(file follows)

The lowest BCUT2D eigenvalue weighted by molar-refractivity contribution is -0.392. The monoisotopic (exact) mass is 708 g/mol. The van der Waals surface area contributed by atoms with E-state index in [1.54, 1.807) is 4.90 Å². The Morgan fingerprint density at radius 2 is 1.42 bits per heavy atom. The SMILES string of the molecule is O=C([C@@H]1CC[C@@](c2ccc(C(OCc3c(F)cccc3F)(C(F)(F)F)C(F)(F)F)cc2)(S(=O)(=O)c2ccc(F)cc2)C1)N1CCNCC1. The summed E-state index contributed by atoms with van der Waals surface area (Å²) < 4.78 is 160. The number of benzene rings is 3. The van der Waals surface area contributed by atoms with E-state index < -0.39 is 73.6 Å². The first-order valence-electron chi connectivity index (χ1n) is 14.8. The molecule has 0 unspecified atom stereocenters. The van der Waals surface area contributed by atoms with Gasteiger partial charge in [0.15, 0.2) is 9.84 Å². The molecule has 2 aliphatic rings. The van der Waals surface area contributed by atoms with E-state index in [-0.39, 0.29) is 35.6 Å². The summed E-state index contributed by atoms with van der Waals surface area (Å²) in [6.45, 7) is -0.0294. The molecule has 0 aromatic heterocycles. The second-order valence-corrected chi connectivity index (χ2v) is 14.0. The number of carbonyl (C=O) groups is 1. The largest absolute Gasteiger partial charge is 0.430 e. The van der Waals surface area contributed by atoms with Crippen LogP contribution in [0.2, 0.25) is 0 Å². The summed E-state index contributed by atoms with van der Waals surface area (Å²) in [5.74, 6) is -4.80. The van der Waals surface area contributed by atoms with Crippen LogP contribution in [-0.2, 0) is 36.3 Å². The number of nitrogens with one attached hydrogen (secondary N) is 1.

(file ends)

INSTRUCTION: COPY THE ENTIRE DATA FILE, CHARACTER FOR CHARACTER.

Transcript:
The lowest BCUT2D eigenvalue weighted by molar-refractivity contribution is -0.392. The monoisotopic (exact) mass is 708 g/mol. The van der Waals surface area contributed by atoms with E-state index in [1.54, 1.807) is 4.90 Å². The Morgan fingerprint density at radius 2 is 1.42 bits per heavy atom. The SMILES string of the molecule is O=C([C@@H]1CC[C@@](c2ccc(C(OCc3c(F)cccc3F)(C(F)(F)F)C(F)(F)F)cc2)(S(=O)(=O)c2ccc(F)cc2)C1)N1CCNCC1. The summed E-state index contributed by atoms with van der Waals surface area (Å²) < 4.78 is 160. The number of benzene rings is 3. The van der Waals surface area contributed by atoms with E-state index < -0.39 is 73.6 Å². The first-order valence-electron chi connectivity index (χ1n) is 14.8. The molecule has 0 unspecified atom stereocenters. The van der Waals surface area contributed by atoms with Gasteiger partial charge in [0.15, 0.2) is 9.84 Å². The molecule has 2 aliphatic rings. The van der Waals surface area contributed by atoms with E-state index in [-0.39, 0.29) is 35.6 Å². The summed E-state index contributed by atoms with van der Waals surface area (Å²) in [6.45, 7) is -0.0294. The molecule has 0 aromatic heterocycles. The second-order valence-corrected chi connectivity index (χ2v) is 14.0. The number of carbonyl (C=O) groups is 1. The largest absolute Gasteiger partial charge is 0.430 e. The van der Waals surface area contributed by atoms with Crippen LogP contribution in [0.2, 0.25) is 0 Å². The summed E-state index contributed by atoms with van der Waals surface area (Å²) in [5.74, 6) is -4.80. The van der Waals surface area contributed by atoms with Crippen LogP contribution in [-0.2, 0) is 36.3 Å². The number of nitrogens with one attached hydrogen (secondary N) is 1.